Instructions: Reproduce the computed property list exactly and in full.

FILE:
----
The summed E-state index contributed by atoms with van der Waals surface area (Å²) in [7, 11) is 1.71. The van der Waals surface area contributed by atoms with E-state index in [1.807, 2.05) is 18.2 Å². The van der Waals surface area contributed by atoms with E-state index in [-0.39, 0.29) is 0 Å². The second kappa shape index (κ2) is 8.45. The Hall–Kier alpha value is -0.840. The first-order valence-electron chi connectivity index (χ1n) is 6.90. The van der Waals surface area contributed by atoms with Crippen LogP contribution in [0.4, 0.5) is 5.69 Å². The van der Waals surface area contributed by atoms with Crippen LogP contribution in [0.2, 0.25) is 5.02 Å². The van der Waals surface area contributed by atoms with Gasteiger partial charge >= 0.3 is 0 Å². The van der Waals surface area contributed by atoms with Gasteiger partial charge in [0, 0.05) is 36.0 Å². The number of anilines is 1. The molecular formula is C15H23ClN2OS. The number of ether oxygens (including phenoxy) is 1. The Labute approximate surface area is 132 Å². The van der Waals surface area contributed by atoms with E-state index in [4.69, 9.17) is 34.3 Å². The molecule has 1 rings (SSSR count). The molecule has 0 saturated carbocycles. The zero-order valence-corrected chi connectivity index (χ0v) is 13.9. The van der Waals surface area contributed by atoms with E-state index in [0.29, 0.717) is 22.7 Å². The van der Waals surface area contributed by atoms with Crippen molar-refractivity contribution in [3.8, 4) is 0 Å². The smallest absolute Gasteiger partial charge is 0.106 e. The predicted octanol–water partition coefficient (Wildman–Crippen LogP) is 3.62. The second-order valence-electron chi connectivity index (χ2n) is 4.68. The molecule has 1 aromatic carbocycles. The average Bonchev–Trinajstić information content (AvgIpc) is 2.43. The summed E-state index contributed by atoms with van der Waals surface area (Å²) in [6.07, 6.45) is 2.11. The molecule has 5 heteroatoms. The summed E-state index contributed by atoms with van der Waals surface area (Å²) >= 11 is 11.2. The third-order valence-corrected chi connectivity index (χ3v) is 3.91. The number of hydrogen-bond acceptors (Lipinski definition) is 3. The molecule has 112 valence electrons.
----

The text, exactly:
The summed E-state index contributed by atoms with van der Waals surface area (Å²) in [7, 11) is 1.71. The van der Waals surface area contributed by atoms with E-state index in [1.807, 2.05) is 18.2 Å². The van der Waals surface area contributed by atoms with E-state index in [-0.39, 0.29) is 0 Å². The second kappa shape index (κ2) is 8.45. The Hall–Kier alpha value is -0.840. The first-order valence-electron chi connectivity index (χ1n) is 6.90. The van der Waals surface area contributed by atoms with Crippen LogP contribution in [0.4, 0.5) is 5.69 Å². The van der Waals surface area contributed by atoms with Crippen LogP contribution in [0.2, 0.25) is 5.02 Å². The van der Waals surface area contributed by atoms with Gasteiger partial charge >= 0.3 is 0 Å². The van der Waals surface area contributed by atoms with Gasteiger partial charge in [0, 0.05) is 36.0 Å². The number of anilines is 1. The molecular formula is C15H23ClN2OS. The number of ether oxygens (including phenoxy) is 1. The Labute approximate surface area is 132 Å². The van der Waals surface area contributed by atoms with E-state index in [4.69, 9.17) is 34.3 Å². The molecule has 1 rings (SSSR count). The molecule has 0 saturated carbocycles. The zero-order valence-corrected chi connectivity index (χ0v) is 13.9. The van der Waals surface area contributed by atoms with E-state index in [0.29, 0.717) is 22.7 Å². The van der Waals surface area contributed by atoms with Crippen molar-refractivity contribution in [3.8, 4) is 0 Å². The smallest absolute Gasteiger partial charge is 0.106 e. The predicted octanol–water partition coefficient (Wildman–Crippen LogP) is 3.62. The second-order valence-electron chi connectivity index (χ2n) is 4.68. The molecule has 1 aromatic carbocycles. The average Bonchev–Trinajstić information content (AvgIpc) is 2.43. The summed E-state index contributed by atoms with van der Waals surface area (Å²) in [6.07, 6.45) is 2.11. The molecule has 5 heteroatoms. The summed E-state index contributed by atoms with van der Waals surface area (Å²) >= 11 is 11.2. The third-order valence-corrected chi connectivity index (χ3v) is 3.91. The number of hydrogen-bond acceptors (Lipinski definition) is 3. The molecule has 112 valence electrons.